Second, because feedback sessions can feel like a waste of time if the "right" things don't happen, we spend a lot of energy suffering through finding the magic turn of phrase that will have the desired effect without causing offense, instead of spending time working together toward some mutual understanding that leads to action.
This awkwardness eventually disappears between people who have planned ahead about how they will handle feedback together.
Create a feedback partnership
The key here is to "contract" in advance. Create a feedback partnership. Rather than ambushing someone immediately after some event, specifically tell the person in advance about the feedback you are looking for, how it would be helpful to get that feedback, and when and where the feedback session will take place. If the feedback you are looking for is important enough that it will change your future behavior, it's worth preparing for instead of expecting someone to give you quality input when approached out of the blue with, "So how did I do?"
Here are some questions that you and your feedback partner can ask yourselves to help you plan the feedback session:
- Does the sender want to give feedback?
- Does the receiver want to get feedback?
- What does the sender hope to gain from the feedback session?
- What does the receiver hope to gain from the feedback session?
- How might the team, department, or organization benefit from this feedback session?
- What does the receiver want to get feedback about? (Be as specific as possible.)
- Why does the receiver think that the sender will have insight into his performance? (What makes the sender "qualified"?)
- Was the sender chosen because you generally agree with one another and you want to see if you are meeting some standard, or are you looking for a contrary opinion?
- If the feedback makes sense, is the receiver willing to come away from the session with an action plan?
- If the action plan makes sense, is the sender willing to meet again to talk about the receiver's progress?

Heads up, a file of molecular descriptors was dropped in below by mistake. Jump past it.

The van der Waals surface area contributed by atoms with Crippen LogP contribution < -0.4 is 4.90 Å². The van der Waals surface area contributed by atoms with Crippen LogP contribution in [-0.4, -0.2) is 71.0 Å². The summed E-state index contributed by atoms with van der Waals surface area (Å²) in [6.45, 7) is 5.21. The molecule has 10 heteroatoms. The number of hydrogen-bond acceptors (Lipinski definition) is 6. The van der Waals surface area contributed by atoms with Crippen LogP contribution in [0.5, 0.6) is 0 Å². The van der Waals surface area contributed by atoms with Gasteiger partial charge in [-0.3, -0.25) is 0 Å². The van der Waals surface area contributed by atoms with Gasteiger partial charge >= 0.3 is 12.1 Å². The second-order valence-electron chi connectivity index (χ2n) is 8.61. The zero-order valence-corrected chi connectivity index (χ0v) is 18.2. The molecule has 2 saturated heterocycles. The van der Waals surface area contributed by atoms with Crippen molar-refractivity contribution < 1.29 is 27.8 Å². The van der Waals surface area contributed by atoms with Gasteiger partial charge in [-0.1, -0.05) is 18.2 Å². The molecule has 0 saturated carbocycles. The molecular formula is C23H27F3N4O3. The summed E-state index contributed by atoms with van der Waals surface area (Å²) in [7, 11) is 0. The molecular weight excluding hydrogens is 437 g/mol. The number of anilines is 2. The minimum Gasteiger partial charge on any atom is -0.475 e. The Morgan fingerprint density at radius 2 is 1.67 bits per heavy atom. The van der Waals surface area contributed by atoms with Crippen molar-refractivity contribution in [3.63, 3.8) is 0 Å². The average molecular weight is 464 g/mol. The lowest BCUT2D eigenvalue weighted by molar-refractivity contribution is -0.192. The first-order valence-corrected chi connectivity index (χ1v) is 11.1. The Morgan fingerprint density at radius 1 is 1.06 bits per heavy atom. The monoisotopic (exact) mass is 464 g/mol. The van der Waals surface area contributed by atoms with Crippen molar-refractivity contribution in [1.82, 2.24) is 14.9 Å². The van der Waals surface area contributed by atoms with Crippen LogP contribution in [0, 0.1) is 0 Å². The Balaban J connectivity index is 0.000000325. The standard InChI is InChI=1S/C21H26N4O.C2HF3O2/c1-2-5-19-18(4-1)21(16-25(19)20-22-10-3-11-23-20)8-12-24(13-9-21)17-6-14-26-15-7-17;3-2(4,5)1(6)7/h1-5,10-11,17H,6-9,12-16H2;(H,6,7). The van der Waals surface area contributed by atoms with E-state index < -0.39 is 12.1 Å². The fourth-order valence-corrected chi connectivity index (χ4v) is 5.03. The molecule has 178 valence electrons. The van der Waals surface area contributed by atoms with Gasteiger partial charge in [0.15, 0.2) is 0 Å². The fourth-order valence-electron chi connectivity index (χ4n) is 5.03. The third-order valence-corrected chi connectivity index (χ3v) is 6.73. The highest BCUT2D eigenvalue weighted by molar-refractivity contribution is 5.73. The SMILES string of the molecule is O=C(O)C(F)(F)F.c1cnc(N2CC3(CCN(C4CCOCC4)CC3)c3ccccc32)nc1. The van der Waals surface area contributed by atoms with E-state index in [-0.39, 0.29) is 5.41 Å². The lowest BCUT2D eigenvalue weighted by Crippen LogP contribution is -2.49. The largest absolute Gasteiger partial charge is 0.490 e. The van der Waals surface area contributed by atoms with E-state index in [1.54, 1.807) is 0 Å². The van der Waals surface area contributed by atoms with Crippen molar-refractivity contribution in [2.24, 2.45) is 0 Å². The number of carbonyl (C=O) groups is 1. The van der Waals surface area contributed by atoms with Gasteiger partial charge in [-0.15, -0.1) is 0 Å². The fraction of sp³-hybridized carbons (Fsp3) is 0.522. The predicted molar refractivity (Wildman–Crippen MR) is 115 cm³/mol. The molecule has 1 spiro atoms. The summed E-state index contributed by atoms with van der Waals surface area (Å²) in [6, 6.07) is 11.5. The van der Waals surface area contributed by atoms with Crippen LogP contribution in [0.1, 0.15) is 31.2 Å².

- How will we measure our success? (How will we know that the time we have spent together has mattered?)
Answer these questions together, and you will have forged a partnership for giving and receiving feedback. Based on your relationship with the other person, you may want to add other questions of your own that will manage any discomfort or potential hurt feelings. For example
- What (if anything) worries me about giving or getting feedback about this specific behavior or with this specific person?
- How will I prepare myself to listen well and to not react defensively?
- What is the best setting for our feedback session?
- Does the feedback or our action plan need to be kept confidential?
- Would it be okay with the sender if the feedback is rejected (no action plan)?
- Whose responsibility will it be to "own" any actions agreed to as a result of the feedback session?
- Is feedback beyond or other than the specific request welcome?
- Will the sender want or expect feedback on the feedback?
This simple approach can help to eliminate the social discomfort that can come when a peer is doing something that we often associate with being in a superior-subordinate relationship. It turns giving and getting feedback into a planning meeting and avoids the frustration of giving or getting advice that doesn't make any difference.
Try creating feedback partnerships, and you will look forward to planning, learning, and growing with your colleagues instead of dreading another one of "those" feedback sessions.